3- Relative debt (and payoff schedules) for both degrees.  This one you'd have to calculate using your specific data.  Don't forget about any interest you would be accruing on your ugrad loans during the 3-7 years of grad school.  Also to be considered are loan-repayment programs of different law schools.
4- Your *true* interest in the materials...if you actually care heaps about econ and think 'oh, i'd be okay studying law', do the PhD.


DodgerLaw

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Re: PHD or JD?! Help!
« Reply #6 on: August 10, 2005, 06:33:12 PM »
You seem to have the qualifications to do whichever you want. You can almost undoubtedly get a full scholarship to some law schools, a partial one to many others. Balance your debt with the "prestige"/quality of the law school you want.

A $1,300 investment in PowerScore or TestMasters will more than pay off in scholarship money. Don't be penny-wise and pound-foolish when it comes to the LSAT.

jenery

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Re: PHD or JD?! Help!
« Reply #7 on: August 10, 2005, 07:03:14 PM »
i was in this position (albeit in oceanography, not economics), halfway through my phd when i decided to make the switch to law.  the phd students at my institution (one of the top two in the country in my field) routinely took 6 or 7 years to graduate, only to face the prospect of at least one, and more likely 2 postdoc positions before they would be offered an assistant faculty position at some minor college in the boonies.  and while profs may get paid pretty well, postdoc salaries are averaging right around $42K right now, for a position that requires you work long hours, 7 days a week, with crappy benefits.  i figured if i had three more years of school to look forward to, i might as well have the prospect of a sweatshop biglaw position to look forward to.  if i'm going to be a slave, i at least want to get paid well.

i imagine the market's a little more forgiving to econ majors, but the academic world is oversaturated with phd's and if you're lucky enough to find a position, you usually have to take what you can get.  there's always consulting, but i think that's the mythical unicorn that all phd students hope will rescue them from their dismal job prospects.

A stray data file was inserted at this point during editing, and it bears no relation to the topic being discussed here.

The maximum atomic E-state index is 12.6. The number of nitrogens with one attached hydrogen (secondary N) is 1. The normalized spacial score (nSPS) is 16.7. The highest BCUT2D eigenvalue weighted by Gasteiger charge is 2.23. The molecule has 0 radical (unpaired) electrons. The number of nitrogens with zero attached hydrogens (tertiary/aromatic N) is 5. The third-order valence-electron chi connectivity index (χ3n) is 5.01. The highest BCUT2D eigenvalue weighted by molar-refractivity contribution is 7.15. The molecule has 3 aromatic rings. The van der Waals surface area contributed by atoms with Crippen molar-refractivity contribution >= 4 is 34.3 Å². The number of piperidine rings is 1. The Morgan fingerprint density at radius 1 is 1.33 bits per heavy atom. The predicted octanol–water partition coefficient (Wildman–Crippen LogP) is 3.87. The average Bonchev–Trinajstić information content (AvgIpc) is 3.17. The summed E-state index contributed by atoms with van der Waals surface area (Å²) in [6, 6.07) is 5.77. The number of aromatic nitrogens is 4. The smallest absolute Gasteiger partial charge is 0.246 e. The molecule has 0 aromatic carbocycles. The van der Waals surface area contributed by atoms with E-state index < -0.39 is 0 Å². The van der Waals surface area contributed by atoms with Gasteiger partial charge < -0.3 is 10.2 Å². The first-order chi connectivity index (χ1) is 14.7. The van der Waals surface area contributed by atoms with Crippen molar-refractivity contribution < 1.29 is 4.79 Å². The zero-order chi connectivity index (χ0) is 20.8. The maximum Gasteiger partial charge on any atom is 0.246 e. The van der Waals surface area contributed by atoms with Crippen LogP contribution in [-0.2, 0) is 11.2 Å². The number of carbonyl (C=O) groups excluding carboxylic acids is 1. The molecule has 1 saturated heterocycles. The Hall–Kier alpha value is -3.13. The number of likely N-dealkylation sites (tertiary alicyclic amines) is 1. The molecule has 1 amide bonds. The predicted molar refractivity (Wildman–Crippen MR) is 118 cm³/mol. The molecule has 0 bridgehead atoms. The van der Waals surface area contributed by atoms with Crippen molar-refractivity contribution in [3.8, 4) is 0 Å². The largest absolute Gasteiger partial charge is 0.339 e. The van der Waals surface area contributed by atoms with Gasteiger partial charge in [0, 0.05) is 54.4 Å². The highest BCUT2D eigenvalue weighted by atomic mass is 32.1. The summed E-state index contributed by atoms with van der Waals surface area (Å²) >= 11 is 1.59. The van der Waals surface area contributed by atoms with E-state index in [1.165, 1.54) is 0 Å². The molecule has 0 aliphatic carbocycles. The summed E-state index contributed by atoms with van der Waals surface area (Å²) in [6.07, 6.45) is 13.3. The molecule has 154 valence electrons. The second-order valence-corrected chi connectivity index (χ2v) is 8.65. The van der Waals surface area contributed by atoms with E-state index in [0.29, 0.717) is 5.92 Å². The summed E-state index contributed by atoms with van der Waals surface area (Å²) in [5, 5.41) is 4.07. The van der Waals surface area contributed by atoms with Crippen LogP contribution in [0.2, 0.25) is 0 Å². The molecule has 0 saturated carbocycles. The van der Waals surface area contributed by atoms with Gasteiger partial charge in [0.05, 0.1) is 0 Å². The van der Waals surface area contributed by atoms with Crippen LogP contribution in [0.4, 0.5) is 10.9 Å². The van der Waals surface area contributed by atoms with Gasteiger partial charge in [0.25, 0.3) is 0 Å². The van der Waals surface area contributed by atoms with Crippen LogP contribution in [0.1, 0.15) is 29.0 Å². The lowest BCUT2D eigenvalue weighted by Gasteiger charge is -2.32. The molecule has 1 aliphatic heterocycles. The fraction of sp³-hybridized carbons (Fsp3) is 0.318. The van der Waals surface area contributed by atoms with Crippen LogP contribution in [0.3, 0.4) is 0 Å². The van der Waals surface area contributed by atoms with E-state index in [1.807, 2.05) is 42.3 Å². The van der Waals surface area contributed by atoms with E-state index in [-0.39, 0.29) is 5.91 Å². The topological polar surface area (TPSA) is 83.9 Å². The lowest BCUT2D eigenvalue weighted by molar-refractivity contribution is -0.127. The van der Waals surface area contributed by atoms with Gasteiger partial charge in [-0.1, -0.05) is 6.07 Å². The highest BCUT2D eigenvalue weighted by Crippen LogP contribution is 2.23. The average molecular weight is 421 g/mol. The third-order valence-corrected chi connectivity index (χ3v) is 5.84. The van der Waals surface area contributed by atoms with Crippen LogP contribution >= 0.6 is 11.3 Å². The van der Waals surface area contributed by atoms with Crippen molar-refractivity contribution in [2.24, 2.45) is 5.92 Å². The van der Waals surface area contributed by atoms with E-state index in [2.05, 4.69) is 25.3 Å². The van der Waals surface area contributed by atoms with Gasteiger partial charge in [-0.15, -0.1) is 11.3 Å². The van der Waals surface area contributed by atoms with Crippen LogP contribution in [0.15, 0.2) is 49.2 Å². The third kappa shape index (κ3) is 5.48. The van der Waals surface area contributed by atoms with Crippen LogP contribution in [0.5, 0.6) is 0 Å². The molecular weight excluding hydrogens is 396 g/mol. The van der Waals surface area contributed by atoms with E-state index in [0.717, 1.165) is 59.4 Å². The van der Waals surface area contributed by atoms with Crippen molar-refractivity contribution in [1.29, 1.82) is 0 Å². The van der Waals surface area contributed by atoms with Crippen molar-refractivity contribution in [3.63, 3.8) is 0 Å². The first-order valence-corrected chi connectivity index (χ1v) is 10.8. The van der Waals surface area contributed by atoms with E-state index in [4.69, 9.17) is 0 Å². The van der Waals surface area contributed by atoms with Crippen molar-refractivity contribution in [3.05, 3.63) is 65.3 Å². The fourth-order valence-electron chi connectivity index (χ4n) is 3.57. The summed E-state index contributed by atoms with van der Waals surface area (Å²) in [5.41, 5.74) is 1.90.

on the other hand, i got paid $30K/year for four years with all tuition, fees, and benefits paid for to basically sit on my butt and do nothing.  so from that perspective, grad school was cool. at some point though, they start nagging you about your thesis and then you have to fish or cut bait.

seriously, though, the real reason i switched to law was that i found that the majority of professors and students on the phd track are incredibly insulated from the real world, and that the work they're doing has absolutely no relevance to most of the rest of the country.  i could take ten minutes to explain my thesis project using small words, and a 'reasonable person' would still have no idea what i was talking about, and probably not care.  at least if you're working on something for a client, theoretically that person cares about what you are doing and how well you do it.

smiller511

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Re: PHD or JD?! Help!
« Reply #8 on: August 11, 2005, 11:43:14 AM »
Hey wow.. thank you all so much for the comments, especially former PhD students. Really helpful and insightful.

The job market (inside and outside of academia) is fortunately better for econ than a lot of grad degrees. If I can bring up my GRE enough to get in to a top school - right now I'm at 770/800 for quant, I'm taking testmasters and hoping for a 20 point bump, which I think will get me in to at least one top ten.. being American probably will help too. :( Although it severely hurts my pride to think I may be getting AA - I'm sure I can make a pretty good salary (80-100k) upon graduation. It's interesting that in your oceanography classes you felt people were out of touch w/ reality... that's something I'm worried about.. academics sometimes really piss me off for being so ivory tower. For my practice LSATS I've been scoring mid-160s range, but I haven't taken any courses yet and I feel confident I can bring that up. I guess I'll see how I do on my LSATs this winter.. Also I am taking linear algebra next semester, which is supposed to be a really really hard course in our math dept, so I might not be able to cling on to that 4.0. I'll be better able to evaluate my opportunity cost & potential scholarships when I have all the info.

Anyway, like I said, thanks a lot for the help, you have all given me a lot to think about.